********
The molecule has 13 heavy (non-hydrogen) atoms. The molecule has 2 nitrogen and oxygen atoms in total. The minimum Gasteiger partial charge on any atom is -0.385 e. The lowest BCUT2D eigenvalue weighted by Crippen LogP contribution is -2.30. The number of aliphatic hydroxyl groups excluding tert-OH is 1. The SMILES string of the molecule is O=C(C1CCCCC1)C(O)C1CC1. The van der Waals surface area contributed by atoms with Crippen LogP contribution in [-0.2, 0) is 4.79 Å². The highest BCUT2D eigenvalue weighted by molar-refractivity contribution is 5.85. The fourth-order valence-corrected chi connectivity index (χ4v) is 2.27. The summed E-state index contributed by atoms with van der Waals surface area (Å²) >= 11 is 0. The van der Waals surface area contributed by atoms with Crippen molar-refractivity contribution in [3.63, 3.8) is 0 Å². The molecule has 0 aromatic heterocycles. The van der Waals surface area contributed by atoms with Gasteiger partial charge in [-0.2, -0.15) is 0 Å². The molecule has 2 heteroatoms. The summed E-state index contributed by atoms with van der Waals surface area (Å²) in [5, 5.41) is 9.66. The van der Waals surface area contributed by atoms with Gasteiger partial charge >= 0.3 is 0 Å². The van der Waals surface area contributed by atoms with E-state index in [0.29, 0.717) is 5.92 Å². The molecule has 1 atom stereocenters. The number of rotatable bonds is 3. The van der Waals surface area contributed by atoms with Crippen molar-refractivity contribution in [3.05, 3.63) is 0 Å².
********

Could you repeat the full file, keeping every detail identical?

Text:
The molecule has 13 heavy (non-hydrogen) atoms. The molecule has 2 nitrogen and oxygen atoms in total. The minimum Gasteiger partial charge on any atom is -0.385 e. The lowest BCUT2D eigenvalue weighted by Crippen LogP contribution is -2.30. The number of aliphatic hydroxyl groups excluding tert-OH is 1. The SMILES string of the molecule is O=C(C1CCCCC1)C(O)C1CC1. The van der Waals surface area contributed by atoms with Crippen LogP contribution in [-0.2, 0) is 4.79 Å². The highest BCUT2D eigenvalue weighted by molar-refractivity contribution is 5.85. The fourth-order valence-corrected chi connectivity index (χ4v) is 2.27. The summed E-state index contributed by atoms with van der Waals surface area (Å²) >= 11 is 0. The van der Waals surface area contributed by atoms with Crippen molar-refractivity contribution in [3.63, 3.8) is 0 Å². The molecule has 0 aromatic heterocycles. The van der Waals surface area contributed by atoms with Gasteiger partial charge in [-0.2, -0.15) is 0 Å². The molecule has 2 heteroatoms. The summed E-state index contributed by atoms with van der Waals surface area (Å²) in [5, 5.41) is 9.66. The van der Waals surface area contributed by atoms with Gasteiger partial charge >= 0.3 is 0 Å². The van der Waals surface area contributed by atoms with E-state index in [0.29, 0.717) is 5.92 Å². The molecule has 1 atom stereocenters. The number of rotatable bonds is 3. The van der Waals surface area contributed by atoms with Crippen molar-refractivity contribution in [3.05, 3.63) is 0 Å².